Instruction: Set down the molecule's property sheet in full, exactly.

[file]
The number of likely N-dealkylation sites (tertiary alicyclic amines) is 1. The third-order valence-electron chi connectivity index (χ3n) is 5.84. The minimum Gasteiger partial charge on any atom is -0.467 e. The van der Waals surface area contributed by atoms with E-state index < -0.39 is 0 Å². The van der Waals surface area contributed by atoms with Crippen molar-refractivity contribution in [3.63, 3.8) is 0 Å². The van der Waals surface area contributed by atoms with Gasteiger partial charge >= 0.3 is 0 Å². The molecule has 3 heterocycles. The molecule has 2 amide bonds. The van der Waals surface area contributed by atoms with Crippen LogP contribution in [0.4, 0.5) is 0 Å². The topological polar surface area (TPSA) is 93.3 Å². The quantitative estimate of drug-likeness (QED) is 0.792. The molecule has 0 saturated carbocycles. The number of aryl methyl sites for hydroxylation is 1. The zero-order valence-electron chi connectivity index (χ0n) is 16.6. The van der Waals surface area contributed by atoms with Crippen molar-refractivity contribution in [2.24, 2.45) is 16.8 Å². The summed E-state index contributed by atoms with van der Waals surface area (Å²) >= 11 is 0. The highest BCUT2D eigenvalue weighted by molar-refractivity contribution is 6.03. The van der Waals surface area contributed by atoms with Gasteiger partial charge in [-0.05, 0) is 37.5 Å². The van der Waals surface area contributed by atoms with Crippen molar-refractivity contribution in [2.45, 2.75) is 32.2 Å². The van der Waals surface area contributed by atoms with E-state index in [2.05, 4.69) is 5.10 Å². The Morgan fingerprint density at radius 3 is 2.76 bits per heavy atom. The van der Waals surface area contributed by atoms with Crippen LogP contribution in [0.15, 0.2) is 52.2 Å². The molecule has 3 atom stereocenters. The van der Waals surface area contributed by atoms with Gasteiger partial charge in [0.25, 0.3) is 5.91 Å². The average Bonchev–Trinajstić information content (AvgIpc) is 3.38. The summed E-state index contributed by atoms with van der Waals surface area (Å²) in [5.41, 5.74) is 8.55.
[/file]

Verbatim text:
The number of likely N-dealkylation sites (tertiary alicyclic amines) is 1. The third-order valence-electron chi connectivity index (χ3n) is 5.84. The minimum Gasteiger partial charge on any atom is -0.467 e. The van der Waals surface area contributed by atoms with E-state index < -0.39 is 0 Å². The van der Waals surface area contributed by atoms with Crippen molar-refractivity contribution in [3.63, 3.8) is 0 Å². The van der Waals surface area contributed by atoms with Gasteiger partial charge >= 0.3 is 0 Å². The molecule has 3 heterocycles. The molecule has 2 amide bonds. The van der Waals surface area contributed by atoms with Crippen LogP contribution in [0.4, 0.5) is 0 Å². The topological polar surface area (TPSA) is 93.3 Å². The quantitative estimate of drug-likeness (QED) is 0.792. The molecule has 0 saturated carbocycles. The number of aryl methyl sites for hydroxylation is 1. The zero-order valence-electron chi connectivity index (χ0n) is 16.6. The van der Waals surface area contributed by atoms with Crippen molar-refractivity contribution in [2.24, 2.45) is 16.8 Å². The summed E-state index contributed by atoms with van der Waals surface area (Å²) >= 11 is 0. The highest BCUT2D eigenvalue weighted by molar-refractivity contribution is 6.03. The van der Waals surface area contributed by atoms with Gasteiger partial charge in [-0.05, 0) is 37.5 Å². The van der Waals surface area contributed by atoms with Crippen molar-refractivity contribution in [2.45, 2.75) is 32.2 Å². The van der Waals surface area contributed by atoms with E-state index in [2.05, 4.69) is 5.10 Å². The Morgan fingerprint density at radius 3 is 2.76 bits per heavy atom. The van der Waals surface area contributed by atoms with Crippen LogP contribution in [0.15, 0.2) is 52.2 Å². The molecule has 3 atom stereocenters. The van der Waals surface area contributed by atoms with Gasteiger partial charge in [0.25, 0.3) is 5.91 Å². The average Bonchev–Trinajstić information content (AvgIpc) is 3.38. The summed E-state index contributed by atoms with van der Waals surface area (Å²) in [5.41, 5.74) is 8.55.